NMR relaxation and diffusion characterization of hydrocarbon gases and liquids
Hirasaki, George J.
Doctor of Philosophy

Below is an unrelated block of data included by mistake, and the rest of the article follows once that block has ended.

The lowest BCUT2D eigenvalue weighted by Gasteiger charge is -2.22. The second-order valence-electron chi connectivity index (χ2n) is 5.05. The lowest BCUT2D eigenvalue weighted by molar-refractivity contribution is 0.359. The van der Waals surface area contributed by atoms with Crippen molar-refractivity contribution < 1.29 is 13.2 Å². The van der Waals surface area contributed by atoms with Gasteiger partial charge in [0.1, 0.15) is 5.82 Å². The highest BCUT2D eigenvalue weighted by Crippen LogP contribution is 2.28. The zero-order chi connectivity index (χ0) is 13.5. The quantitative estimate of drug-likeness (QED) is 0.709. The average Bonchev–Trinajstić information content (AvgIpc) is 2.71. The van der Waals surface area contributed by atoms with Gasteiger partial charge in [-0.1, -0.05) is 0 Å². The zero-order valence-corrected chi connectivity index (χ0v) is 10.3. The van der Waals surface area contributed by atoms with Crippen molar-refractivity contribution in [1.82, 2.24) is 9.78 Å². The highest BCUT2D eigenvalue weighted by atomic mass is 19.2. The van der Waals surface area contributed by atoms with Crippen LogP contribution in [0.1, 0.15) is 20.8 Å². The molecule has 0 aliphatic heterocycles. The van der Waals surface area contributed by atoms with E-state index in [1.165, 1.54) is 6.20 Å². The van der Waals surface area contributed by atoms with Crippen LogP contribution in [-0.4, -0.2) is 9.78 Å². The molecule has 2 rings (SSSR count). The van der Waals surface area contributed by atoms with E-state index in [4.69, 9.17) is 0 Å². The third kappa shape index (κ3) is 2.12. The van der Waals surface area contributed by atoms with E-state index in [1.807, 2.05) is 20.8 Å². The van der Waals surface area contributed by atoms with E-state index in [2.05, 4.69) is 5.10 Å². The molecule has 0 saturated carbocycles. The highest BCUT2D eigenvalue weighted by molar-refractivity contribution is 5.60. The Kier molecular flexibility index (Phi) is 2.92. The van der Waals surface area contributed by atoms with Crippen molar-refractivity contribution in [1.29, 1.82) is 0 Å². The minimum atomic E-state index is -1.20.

The proton nuclear spin-lattice relaxation times and self-diffusion coefficients of ethane and propane were measured at elevated temperatures and pressures. It is found that pure ethane and propane depart from the linear correlations between relaxation time and viscosity/temperature and diffusivity found for pure higher alkanes and dead crude oils. The inverse relationship between the diffusion coefficient and viscosity/temperature for pure methane, pure higher alkanes, and methane-higher alkane mixtures holds for pure ethane and propane. The proton relaxation times were calculated and compared with the experimental data for ethane. The governing relaxation mechanism is shown to be the spin rotation interaction in gaseous ethane. At liquid densities, intra- and intermolecular dipole-dipole interactions and the spin rotation interaction all have significant contributions. A mixing rule was developed to estimate T 1 of gas mixtures. The estimated results by the mixing rule compared closely with experimental results for CH4-CO2 and CH 4-N2 gas mixtures. T1 and T 2 relaxation times of about 30 heavy crude oils were measured with different frequency NMR spectrometers. In addition, relaxation times of some oil samples were measured at various temperatures. Light oils have equal T 1 and T2 relaxation times. However, heavy or asphaltene crude oils have different T1 and T2 with the ratio of T1/ T2 increasing with increasing viscosity, Larmor frequency, asphaltene content and free radical content. For heavy oils, apparent T2 time constants increase and the signal amplitude decreases with increasing echo spacing. Apparent hydrogen index of heavy crude oils increases with increasing temperature. With increasing echo spacing, apparent hydrogen index of heavy oils decreases.